Outline what the costs are - My single biggest regret is not doing a better job of articulating where the money is going. In this instance, there are a few fixed costs in terms of equipment (a replacement mic for Joanna), HBO subscriptions (which I don't currently have), the domain name for the podcast, etc. Kickstarter and Amazon payments take a significant percentage of the total amount (about 8-10% between the two of them), plus Kickstarter funds are also taxable -- how much is a little complicated and still unresolved, but it's safe to say Uncle Sam will take a huge chunk. The biggest cost, though, is time and effort. Thus, the remainder of the funds will be divided up between Joanna and myself.
There seems to be a significant misconception online that podcasts take no time or effort whatsoever. They do take time. They do take effort. They don't just appear on the interwebs like babies in a cabbage patch. Occasionally, some people who do certain podcasts may ask for money for the time and effort that goes into making a podcast. Why anyone would object to this is something that is beyond my ability to fathom.
My personal goal was not to extract as much money as possible from a single Kickstarter - This Kickstarter was really an experiment on my part, to see if people would be willing to pay for a single, limited run podcast. Many people asked things like, "Why not promise stretch goals? Why not offer more rewards? Why not offer more episodes for more money?" etc. But the goal was not to make as much money as possible. I'm far more interested in how sustainable this model is. How many podcast Kickstarters per year can be launched this way and successfully funded? How many times can you annoy people on Twitter to donate before they stop following you? What is the right balance? These are questions I'm really interested in because they go towards answering the ultimate question: can someone make a decent living off of doing podcasts?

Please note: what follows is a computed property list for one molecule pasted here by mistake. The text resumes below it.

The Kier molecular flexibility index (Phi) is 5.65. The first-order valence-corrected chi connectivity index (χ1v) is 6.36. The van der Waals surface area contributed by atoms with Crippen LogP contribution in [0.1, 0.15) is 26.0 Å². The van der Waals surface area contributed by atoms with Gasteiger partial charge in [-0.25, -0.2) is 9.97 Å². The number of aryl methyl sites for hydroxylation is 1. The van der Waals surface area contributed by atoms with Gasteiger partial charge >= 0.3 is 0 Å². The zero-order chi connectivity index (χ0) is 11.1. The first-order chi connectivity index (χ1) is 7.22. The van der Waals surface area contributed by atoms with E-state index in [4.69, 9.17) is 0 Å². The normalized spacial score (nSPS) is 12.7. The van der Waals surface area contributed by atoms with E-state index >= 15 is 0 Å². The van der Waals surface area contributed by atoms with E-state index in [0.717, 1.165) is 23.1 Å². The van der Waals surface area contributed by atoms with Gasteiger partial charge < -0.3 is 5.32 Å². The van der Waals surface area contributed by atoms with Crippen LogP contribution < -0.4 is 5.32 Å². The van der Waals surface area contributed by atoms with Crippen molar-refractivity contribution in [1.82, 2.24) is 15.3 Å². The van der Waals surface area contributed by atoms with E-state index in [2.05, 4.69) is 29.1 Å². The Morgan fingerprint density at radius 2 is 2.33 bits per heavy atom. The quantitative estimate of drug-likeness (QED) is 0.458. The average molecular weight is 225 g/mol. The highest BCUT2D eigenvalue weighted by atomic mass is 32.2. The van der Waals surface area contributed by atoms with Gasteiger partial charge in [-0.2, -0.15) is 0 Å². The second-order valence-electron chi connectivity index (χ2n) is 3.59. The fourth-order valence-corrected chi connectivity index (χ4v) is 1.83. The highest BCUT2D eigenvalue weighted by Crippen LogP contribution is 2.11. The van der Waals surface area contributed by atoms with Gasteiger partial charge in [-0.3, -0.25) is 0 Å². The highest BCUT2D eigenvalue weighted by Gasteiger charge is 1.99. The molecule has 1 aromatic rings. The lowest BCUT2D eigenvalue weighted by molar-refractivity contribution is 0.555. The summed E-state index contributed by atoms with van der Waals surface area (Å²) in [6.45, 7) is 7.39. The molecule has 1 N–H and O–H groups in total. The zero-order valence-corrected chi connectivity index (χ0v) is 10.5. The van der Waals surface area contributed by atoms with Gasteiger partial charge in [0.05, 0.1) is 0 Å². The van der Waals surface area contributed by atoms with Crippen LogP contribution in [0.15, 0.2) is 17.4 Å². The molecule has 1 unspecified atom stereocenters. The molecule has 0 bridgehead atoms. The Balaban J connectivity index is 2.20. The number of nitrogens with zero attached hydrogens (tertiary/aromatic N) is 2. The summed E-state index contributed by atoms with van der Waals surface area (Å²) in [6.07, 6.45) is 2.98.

In the days to come, I'll be doing some more experimentation with Kickstarter and seeing if we can get to the bottom of this question.
The true dream of TRUE crowdfunding still eludes us, or at least, me - In my original podcast episode announcing the Kickstarter, I said that if everyone listening to the podcast donated $1, we'd have more than enough to fund the show. In my dream, everyone donating a tiny amount could create a huge impact. Things didn't really work out that way. As you can see in the header image, the average donation was closer to $15. The vast majority of people donated $10, and there were a couple extravagant donations (including some backers that chose the $150 reward option).
I've heard many theories for why so few people made small donations. Peter Sciretta from /Film opined that the pain of filling out all the Kickstarter info is not worth a $1-2 donation. Matt Singer explained he thought that people didn't think a $1-2 would truly help. The caveat here is that by reaching the goal in 2 days, we didn't have a long enough timeline to extract too many statistically sound data about user behavior.
But if it is accurate, this does force me to to recalibrate my expectations for future Kickstarters. If the average donation is going to be $10-15, then the value that we are delivering needs to be in line with that, as does the expectation for how many people we can expect will donate.